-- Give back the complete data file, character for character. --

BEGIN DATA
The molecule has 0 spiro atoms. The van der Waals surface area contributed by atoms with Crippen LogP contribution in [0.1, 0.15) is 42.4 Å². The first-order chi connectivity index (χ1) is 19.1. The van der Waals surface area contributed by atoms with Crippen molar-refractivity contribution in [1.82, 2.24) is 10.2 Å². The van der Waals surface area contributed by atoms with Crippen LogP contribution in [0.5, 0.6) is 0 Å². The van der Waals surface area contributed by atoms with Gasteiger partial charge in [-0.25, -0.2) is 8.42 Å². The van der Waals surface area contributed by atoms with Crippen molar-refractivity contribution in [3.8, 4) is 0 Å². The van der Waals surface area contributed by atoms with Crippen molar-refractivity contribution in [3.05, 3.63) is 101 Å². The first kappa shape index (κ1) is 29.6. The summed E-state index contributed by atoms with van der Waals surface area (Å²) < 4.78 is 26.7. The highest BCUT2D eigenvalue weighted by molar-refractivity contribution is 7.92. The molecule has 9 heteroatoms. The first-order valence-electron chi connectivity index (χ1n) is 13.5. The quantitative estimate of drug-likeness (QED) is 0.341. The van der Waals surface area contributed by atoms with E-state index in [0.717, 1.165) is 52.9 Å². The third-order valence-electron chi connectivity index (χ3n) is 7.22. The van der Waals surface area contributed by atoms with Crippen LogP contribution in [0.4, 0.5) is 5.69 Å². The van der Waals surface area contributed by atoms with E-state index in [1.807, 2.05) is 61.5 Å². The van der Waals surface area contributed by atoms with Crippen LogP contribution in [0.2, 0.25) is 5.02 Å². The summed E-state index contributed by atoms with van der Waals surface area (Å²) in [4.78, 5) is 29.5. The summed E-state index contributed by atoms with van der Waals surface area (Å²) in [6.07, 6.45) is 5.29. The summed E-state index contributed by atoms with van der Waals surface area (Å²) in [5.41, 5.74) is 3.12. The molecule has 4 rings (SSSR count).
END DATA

The molecule has 0 spiro atoms. The van der Waals surface area contributed by atoms with Crippen LogP contribution in [0.1, 0.15) is 42.4 Å². The first-order chi connectivity index (χ1) is 19.1. The van der Waals surface area contributed by atoms with Crippen molar-refractivity contribution in [1.82, 2.24) is 10.2 Å². The van der Waals surface area contributed by atoms with Crippen LogP contribution in [0.5, 0.6) is 0 Å². The van der Waals surface area contributed by atoms with Gasteiger partial charge in [-0.25, -0.2) is 8.42 Å². The van der Waals surface area contributed by atoms with Crippen molar-refractivity contribution in [3.8, 4) is 0 Å². The van der Waals surface area contributed by atoms with Crippen molar-refractivity contribution in [3.05, 3.63) is 101 Å². The first kappa shape index (κ1) is 29.6. The summed E-state index contributed by atoms with van der Waals surface area (Å²) < 4.78 is 26.7. The highest BCUT2D eigenvalue weighted by molar-refractivity contribution is 7.92. The molecule has 9 heteroatoms. The first-order valence-electron chi connectivity index (χ1n) is 13.5. The quantitative estimate of drug-likeness (QED) is 0.341. The van der Waals surface area contributed by atoms with E-state index in [0.717, 1.165) is 52.9 Å². The third-order valence-electron chi connectivity index (χ3n) is 7.22. The van der Waals surface area contributed by atoms with Crippen LogP contribution in [0.4, 0.5) is 5.69 Å². The van der Waals surface area contributed by atoms with E-state index in [1.807, 2.05) is 61.5 Å². The van der Waals surface area contributed by atoms with Crippen LogP contribution in [0.2, 0.25) is 5.02 Å². The summed E-state index contributed by atoms with van der Waals surface area (Å²) in [4.78, 5) is 29.5. The summed E-state index contributed by atoms with van der Waals surface area (Å²) in [6.07, 6.45) is 5.29. The summed E-state index contributed by atoms with van der Waals surface area (Å²) in [5.41, 5.74) is 3.12. The molecule has 4 rings (SSSR count).